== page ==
TAMPA, Fla. -- When the 6-foot-7, 282-pound Aaron Judge takes batting practice, it is nearly impossible to look away.
Routinely, Judge smashes balls beyond the 408-foot center-field wall at George M. Steinbrenner Field and high up the 35- to 40-foot rectangular batter's eye behind it. What makes his teammates stop whatever they're doing to catch a glimpse is that when Judge takes a cut, he doesn't look like he's swinging for the fences. His bat smoothly glides through the zone -- and then the ball explodes.
If Judge can hit for high enough average to go along with 30-plus home run power, it's easy to imagine the Yankees rookie becoming one of the biggest stars in New York.
He also could go down as one of the biggest busts -- yeah, we’re being literal and figurative here -- in Yankees history.
With spring training games underway, Judge’s emergence or disappearance looms over Yankees camp. Judge began the exhibition season in style with a 449-foot homer on Friday, and last August, he made his MLB debut with a Bronx home run, showing the promise that might ignite home crowds for years. He finished his 2016 campaign, however, by striking out in exactly half of his 84 at-bats.
In other words, Judge appears as if he may be an all-or-nothing guy.
With his 25th birthday in April, Judge has a bit of a time limit for showing he is an every-day major leaguer. The Yankees have pitted him against a former top prospect, 27-year-old Aaron Hicks, who didn’t live up to his perceived potential in Minnesota.
"He is a freak. His size and strength, his athletic ability, he has an extreme gift ... I was as impressed with him as a person as any player I've been around since I've come up to the big leagues."
Chase Headley on Aaron Judge
For now, it is Judge’s job to lose. Hal Steinbrenner, the team’s owner, has already tipped the organization's scales toward Judge, saying this winter his expectation is for Judge "to be my starting right fielder this year." Still, there's no guarantee, especially after Judge batted just .179 with a .608 OPS in 2016.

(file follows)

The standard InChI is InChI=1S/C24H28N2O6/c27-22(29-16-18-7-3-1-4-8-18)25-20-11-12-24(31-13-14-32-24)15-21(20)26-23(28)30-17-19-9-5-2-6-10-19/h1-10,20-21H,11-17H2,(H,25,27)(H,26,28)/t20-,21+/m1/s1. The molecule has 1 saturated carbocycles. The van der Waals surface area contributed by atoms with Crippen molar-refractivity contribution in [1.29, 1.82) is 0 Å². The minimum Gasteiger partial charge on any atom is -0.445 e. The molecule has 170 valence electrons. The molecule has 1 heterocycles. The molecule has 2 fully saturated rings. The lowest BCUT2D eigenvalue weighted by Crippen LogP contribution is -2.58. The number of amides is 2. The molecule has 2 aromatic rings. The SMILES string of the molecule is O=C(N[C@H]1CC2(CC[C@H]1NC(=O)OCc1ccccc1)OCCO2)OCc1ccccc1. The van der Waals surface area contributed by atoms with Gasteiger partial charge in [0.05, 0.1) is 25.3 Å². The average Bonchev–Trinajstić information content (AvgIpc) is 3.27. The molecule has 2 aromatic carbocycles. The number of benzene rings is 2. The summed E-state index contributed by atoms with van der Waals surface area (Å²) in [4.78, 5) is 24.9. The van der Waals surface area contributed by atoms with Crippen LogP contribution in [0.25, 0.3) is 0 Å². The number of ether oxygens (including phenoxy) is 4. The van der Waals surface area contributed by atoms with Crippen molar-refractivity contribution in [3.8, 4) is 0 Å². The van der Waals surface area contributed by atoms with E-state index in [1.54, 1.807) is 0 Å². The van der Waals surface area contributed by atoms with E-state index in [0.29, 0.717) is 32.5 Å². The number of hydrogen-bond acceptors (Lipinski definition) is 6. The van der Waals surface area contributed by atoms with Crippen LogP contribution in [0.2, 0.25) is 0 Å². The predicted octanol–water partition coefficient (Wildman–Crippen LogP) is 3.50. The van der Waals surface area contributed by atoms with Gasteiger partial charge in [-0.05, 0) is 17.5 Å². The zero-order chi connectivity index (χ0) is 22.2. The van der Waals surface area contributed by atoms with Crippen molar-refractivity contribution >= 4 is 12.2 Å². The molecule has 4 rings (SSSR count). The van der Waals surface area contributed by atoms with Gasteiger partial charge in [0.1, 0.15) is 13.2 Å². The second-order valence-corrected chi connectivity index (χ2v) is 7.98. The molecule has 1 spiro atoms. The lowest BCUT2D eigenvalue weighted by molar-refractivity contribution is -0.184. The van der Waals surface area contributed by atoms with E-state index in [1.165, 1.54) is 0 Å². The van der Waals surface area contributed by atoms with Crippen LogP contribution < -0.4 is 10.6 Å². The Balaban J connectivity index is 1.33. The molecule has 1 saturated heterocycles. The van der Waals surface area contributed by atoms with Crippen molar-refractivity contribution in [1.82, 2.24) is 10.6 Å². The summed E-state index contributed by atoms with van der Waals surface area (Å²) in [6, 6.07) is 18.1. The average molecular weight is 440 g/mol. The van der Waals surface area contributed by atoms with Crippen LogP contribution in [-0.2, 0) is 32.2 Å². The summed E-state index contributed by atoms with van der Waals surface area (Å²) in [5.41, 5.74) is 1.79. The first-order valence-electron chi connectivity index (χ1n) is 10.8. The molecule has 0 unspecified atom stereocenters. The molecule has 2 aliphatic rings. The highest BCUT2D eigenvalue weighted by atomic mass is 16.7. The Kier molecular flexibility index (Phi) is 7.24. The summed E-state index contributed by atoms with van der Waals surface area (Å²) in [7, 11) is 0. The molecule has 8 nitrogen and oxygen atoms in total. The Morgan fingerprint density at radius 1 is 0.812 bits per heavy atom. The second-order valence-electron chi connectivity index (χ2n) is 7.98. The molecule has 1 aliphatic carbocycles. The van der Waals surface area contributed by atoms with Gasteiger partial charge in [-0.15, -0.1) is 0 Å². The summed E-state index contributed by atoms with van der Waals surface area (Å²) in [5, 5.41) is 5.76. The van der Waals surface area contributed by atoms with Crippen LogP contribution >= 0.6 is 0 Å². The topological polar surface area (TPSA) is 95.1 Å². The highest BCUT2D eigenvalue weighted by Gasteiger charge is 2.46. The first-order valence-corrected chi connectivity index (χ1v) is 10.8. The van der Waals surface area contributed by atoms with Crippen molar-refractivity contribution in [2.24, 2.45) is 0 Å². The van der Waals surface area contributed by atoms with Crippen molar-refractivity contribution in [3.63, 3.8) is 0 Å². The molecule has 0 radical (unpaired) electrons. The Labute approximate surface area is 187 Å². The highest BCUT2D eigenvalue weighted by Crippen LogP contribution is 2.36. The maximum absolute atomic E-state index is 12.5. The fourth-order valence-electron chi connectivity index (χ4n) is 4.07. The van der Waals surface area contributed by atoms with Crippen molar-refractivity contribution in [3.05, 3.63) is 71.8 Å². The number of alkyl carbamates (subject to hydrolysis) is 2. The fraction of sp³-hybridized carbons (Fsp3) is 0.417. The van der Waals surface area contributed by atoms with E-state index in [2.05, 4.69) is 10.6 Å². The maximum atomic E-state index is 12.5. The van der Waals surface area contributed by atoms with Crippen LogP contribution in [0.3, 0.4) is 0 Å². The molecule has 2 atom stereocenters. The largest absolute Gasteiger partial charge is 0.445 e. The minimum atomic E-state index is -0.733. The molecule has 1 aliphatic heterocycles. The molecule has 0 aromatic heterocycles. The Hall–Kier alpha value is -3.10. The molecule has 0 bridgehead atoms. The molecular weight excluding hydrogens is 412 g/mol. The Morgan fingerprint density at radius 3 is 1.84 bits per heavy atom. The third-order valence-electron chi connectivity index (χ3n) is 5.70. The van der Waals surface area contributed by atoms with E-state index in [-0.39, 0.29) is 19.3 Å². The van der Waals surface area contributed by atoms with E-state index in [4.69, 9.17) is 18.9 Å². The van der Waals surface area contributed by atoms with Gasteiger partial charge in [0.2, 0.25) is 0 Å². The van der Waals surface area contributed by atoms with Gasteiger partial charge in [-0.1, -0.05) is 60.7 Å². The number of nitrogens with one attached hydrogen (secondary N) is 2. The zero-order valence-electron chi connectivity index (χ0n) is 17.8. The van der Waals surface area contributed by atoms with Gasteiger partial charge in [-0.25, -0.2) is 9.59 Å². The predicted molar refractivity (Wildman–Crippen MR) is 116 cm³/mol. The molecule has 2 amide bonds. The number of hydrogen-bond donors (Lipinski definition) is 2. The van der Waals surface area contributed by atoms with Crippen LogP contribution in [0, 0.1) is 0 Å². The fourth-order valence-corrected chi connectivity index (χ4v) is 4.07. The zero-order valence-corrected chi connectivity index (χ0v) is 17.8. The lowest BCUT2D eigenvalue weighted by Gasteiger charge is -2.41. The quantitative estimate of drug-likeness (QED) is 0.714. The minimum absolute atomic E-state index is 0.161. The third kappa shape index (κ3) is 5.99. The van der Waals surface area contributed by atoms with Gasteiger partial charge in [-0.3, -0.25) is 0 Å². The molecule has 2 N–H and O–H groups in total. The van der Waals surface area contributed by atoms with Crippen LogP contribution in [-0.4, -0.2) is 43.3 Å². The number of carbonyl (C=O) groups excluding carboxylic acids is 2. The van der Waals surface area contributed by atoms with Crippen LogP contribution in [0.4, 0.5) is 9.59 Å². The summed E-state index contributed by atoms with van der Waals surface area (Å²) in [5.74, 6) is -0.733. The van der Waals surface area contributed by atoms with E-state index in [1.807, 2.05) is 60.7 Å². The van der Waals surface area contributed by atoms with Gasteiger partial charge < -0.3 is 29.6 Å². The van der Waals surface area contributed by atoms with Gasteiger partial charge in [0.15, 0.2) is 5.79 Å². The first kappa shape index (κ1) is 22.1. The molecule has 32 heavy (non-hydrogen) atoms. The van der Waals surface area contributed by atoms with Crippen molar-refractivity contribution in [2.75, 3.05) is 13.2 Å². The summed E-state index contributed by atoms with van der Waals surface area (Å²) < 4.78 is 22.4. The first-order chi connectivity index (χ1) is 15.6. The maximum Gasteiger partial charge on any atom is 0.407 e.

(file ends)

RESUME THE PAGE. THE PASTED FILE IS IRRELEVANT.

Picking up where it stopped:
Judge is trying to reduce the leg kick in his swing. He said he always plays with it at this time of year, and it especially helps later on to adjust as the wear of the season sets in. He also is refining his routine after watching how regimented players such as Alex Rodriguez and Mark Teixeira were in going about their business.
“I think that is one thing I’ve picked up: follow a routine, be consistent and everything is going to fall in place,” Judge said. “If you are scrambling around and you are late for stuff, that adds extra stress and you have to go out there and hit a 97 mph fastball.
"It is going to be tough. The biggest thing is to get your routine down to a science.”
While Judge's size helps him crush balls in batting practice, it could be a hindrance in the sport. Men of his dimensions don’t usually make it in baseball; few great outfielders have been behemoths. Manager Joe Girardi mentioned Dave Parker and Jose Canseco. Giancarlo Stanton, Jermaine Dye and Dave Winfield come to mind too.
“I think part of it is that you need to be able to cover ground,” Girardi said.
Judge has the “perfect body type almost for a defensive end,” Girardi said. But his brain could be perfect for baseball. Early indications are he has some Jeter-esque traits, like staying positive and in the right frame of mind.
“I was as impressed with him as a person as any player I’ve been around since I’ve come up to the big leagues,” said Headley, a veteran of nine-plus years in the big leagues. “In the sense, he really struggled, he really had a tough time, but you never saw him impacted in the mood that he came in, the way he carried himself. You never felt like he was scared going up the plate or that he was afraid to fail. You never saw him get extremely down.
“Generally, I think that bodes well. If you have the ability, generally, the mental side decides if you can or can’t stay. What I saw, I was really impressed.”
Judge also has impressed Yankees general manager Brian Cashman. “He is perfect that way. His work ethic is excellent. His makeup is the type you would like all of them to have," Cashman said. "He has a hunger, a desire and a passion to be the best he can possibly be and go about the business the way you need to go about it as a pro.”
When he speaks, Judge doesn’t sound like a guy with just 27 major league games under his belt.
“There should always be competition,” Judge said. “You should never feel comfortable no matter where you are at. If you are a 10-year veteran, you should not feel comfortable. For me, that kind of just drives me, that kind of unknown of what is going to happen. The unknown is kind of what drives me.”
Aaron Judge is driven. No doubt, he'll have a place in Yankees history. His name will mean something. The fun is finding out what that will be.